The flip side of “Don’t You Care” was an instrumental version, tenor and alto saxes. A pretty screamin’ side, too. It was Chuck who taught me the lead lick he used on the record. George Curtin was our bass player, and I haven’t seen him for years. Martel Day was on drums, and Bob Bowersox, now a star presenter on the QVC shopping network, was second rhythm guitar after Eddie. A bit of over-staffing on the guitars, but that would soon end and the original six-man lineup would become five. More on that in a moment.Eddie Stair’s original band also had an instrumental called “Castaway.” Eddie, a trusting soul, sent it to a record company, unsolicited and uncopyrighted. The tape was returned some time later. Then after that, a group called “The Castaways” came out with the song, “Liar, Liar,” a garage band classic. Eddie always claims it was his song, with words added. Martel and George vouched for him, and I believe the story is true. So there you are, another alleged ’60s rock band ripoff story.
Then one day I got a call from Nino, telling me that Eddie was out of the group. I remember saying something like, “But the band’s named after him.” And Nino says, “Not anymore. It’s Nino and the Stairways now.” Very heavy.
After Eddie was fired, Vince Rago of Richie Records took us back into the studio to cut two more sides. It was at Frank Virtue’s studio on North Broad St. in Philly. Virtue had a big hit in the late ’50s with “Guitar Boogie Shuffle.” We went into his studios and cut a new song called “All Souled Out,” which was a pretty good record. But it never came out. Vince Rago wanted upfront money, I forget how much, for “promotion” of the record. I remember Nino saying that such expenses should be borne by the record company, and he refused to pay.
Rago held firm: No promo money and the record sits in the vault. Nino called his bluff on behalf of the band; no dinero. Guess what? The record never did hit the stores, or the radio. Rago meant business. As I remember it, the original tape did sit in Frank Virtue’s vault. Some years later, I called Virtue studios to inquire about the tape’s fate. I remember being told, perhaps by Frank Virtue himself, “Oh, we just got rid of a lot of old stuff that was sitting around.” So here’s the upshot: If Nino had agreed to pay the “promo” money, maybe our second record would be a cult classic, too… and if I had called Virtue sooner, perhaps I could have salvaged the tape and brought the record out as a “from the crypt” special! Ah, what could have been!
Rago’s son, Vinnie Jr., just recently told me that the masters from his father’s company were either lost or tossed by family members who didn’t recognize their potential value. As for the fate of “All Souled Out (backed with an instrumental version, as was our custom), I never saw any vinyl on it, or even an acetate. But Chris of garagehangover.com told me that some collector in the UK thought he saw an acetate of “Souled” for sale over there. I’m trying to run that down; if it’s found, it’s another garage band fairy tale come true!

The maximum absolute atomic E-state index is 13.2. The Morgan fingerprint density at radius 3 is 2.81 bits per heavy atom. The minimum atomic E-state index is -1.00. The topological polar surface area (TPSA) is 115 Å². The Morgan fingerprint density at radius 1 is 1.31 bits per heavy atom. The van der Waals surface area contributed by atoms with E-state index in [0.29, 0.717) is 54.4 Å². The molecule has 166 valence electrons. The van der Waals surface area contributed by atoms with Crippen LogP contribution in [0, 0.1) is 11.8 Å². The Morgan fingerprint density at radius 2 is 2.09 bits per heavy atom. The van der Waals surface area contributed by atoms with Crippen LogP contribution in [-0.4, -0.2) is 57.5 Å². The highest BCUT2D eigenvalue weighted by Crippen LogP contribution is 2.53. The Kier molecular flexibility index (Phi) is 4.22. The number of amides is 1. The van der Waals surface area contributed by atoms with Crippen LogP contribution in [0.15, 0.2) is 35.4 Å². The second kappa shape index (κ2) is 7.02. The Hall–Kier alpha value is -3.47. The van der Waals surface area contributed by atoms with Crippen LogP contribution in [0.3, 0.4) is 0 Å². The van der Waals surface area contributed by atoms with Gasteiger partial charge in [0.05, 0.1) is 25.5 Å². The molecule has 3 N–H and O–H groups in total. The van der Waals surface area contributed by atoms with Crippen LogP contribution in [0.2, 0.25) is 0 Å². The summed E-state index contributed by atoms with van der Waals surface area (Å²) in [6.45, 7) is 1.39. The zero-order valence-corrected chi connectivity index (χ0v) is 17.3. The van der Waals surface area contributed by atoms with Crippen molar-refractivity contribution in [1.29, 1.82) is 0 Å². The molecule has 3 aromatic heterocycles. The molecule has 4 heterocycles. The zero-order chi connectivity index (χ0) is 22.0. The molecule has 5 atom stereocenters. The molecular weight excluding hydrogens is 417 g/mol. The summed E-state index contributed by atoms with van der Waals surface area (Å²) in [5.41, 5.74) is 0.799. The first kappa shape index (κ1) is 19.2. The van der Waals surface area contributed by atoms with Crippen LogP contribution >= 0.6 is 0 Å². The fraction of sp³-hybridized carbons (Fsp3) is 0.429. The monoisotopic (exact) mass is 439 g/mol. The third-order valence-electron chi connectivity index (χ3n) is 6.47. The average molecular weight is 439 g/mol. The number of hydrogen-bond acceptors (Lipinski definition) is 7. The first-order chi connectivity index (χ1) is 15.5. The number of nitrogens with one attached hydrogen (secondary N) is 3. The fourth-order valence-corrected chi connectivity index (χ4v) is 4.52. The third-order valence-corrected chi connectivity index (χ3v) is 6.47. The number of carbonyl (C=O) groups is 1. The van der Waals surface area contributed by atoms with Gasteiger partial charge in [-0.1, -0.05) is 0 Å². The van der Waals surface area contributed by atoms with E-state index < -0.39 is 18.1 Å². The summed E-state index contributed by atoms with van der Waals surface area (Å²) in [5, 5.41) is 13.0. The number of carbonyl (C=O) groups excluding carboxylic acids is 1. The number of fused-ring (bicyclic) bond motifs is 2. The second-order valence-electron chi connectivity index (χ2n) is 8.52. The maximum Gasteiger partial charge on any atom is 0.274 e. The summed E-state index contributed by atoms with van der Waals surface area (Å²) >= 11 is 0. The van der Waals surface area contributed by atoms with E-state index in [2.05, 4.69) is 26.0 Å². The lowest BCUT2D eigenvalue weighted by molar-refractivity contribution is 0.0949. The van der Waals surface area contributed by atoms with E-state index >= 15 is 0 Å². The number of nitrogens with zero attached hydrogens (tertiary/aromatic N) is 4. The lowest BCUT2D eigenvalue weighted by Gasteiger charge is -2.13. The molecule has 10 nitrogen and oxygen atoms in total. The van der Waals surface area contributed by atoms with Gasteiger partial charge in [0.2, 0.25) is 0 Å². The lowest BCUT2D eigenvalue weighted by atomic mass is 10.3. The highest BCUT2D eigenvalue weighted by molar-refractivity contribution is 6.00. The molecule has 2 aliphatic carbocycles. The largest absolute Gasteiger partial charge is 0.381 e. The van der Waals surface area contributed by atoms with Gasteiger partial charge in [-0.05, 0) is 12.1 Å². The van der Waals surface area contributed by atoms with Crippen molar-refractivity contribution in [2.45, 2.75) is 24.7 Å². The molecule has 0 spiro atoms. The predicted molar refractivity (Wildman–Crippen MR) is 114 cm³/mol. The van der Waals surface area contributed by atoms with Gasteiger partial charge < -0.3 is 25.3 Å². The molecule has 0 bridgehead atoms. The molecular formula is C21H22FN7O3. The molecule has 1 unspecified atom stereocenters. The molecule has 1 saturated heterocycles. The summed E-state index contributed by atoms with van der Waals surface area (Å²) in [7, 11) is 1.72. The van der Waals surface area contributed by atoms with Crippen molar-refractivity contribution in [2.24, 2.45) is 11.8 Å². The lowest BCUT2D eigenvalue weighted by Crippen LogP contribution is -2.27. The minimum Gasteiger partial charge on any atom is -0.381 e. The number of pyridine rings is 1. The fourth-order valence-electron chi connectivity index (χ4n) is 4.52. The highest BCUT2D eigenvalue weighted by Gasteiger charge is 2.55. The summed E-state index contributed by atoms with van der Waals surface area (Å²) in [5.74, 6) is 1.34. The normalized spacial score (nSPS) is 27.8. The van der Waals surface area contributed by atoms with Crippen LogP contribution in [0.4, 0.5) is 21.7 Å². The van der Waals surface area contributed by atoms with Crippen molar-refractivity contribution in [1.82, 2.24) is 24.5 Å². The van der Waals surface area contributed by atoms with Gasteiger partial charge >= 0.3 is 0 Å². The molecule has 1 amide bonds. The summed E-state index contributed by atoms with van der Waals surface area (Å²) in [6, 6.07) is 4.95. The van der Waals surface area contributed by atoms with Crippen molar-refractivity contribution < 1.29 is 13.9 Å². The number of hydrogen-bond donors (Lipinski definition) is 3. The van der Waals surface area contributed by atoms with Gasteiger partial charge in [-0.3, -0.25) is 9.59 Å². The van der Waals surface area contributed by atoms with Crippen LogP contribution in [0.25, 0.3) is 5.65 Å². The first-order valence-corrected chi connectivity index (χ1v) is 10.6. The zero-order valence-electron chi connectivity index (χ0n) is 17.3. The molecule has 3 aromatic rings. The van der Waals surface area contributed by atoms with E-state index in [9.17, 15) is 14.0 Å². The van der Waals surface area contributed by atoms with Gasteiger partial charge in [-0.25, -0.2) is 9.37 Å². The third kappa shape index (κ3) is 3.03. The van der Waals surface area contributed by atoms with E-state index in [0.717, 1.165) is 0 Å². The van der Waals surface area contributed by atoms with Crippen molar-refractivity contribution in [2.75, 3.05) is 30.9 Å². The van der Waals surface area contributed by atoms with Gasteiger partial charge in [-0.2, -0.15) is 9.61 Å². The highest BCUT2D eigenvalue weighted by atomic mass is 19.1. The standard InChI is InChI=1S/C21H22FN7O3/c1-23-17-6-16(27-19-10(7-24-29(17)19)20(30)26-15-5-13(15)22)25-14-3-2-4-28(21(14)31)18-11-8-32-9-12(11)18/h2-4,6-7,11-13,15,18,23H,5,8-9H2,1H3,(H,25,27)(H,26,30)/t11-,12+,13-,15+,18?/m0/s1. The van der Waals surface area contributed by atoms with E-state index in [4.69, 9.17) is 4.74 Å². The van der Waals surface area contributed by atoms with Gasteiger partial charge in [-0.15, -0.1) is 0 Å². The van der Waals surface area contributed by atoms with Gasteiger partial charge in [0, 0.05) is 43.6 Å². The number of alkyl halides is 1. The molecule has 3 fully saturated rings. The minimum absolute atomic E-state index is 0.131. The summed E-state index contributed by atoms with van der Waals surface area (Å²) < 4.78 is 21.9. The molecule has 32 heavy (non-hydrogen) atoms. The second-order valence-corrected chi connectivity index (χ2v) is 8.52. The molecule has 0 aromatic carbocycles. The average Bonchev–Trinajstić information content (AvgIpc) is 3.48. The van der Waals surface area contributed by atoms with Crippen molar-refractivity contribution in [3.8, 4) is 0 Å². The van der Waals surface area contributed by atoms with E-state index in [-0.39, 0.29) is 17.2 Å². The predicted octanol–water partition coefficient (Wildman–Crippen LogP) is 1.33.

I’m pretty sure the Stairways played on the same bill as the Enfields and, of course, George Thorogood and Wayne Watson; they were “The Turfs” back then. The Stairways beat them at a Battle of the Bands, I think it was at the Elsmere Fire Hall. What a night that was! I remember that we all went back to the Charcoal Pit, a popular local eatery, and announced that there would be an “after-party” at my house in Green Acres (since my parents were away visiting my sister at college). About a hundred kids jammed our house, broke a window or two, and then the folks came home early and the party was over.
I think there’s a chance we once played on the same bill as the Castiles, Bruce Springsteen’s band, maybe at that same Battle of the Bands. But it could be that popular mythology is merging with my teenage band memories! If anyone reading this is close to the Boss, ask him if he remembers the Stairways when he was playing the Wilmington circuit (which history shows that he most definitely did).
Nino, our lead singer and alto sax player, was tragically murdered in 1998, almost exactly ten years ago this spring. When Nino died, I was so upset that I couldn’t bring myself to go to the funeral. The Wilmington News-Journal ran huge news stories about his murder, and accompanying one piece was a photo of the Stairways with Nino, Ricky, and me in the middle (listed by the paper as “unidentified”).
In a real sense, Rago was/is an unsung hero of Wilmington’s cultural history. He was a tough, no-nonsense guy who sometimes demanded that his groups cede control to him (he owned the publishing company as well as the record label). And we didn’t like that side of him. But he also professed a real love for the music; many of his biggest acts, such as Teddy and the Continentals back in the late ’50s, were blacks, and Rago was a tireless promoter of black music as well as garage band rock ranging from soul and avant garde / psychedelic to proto-punk. His legacy deserves to be memorialized.
Special thanks to MopTop Mike for the scan of the Stairways 45. If anyone has a copy, scan or transfer of the Richie version of All Souled Out, please get in touch!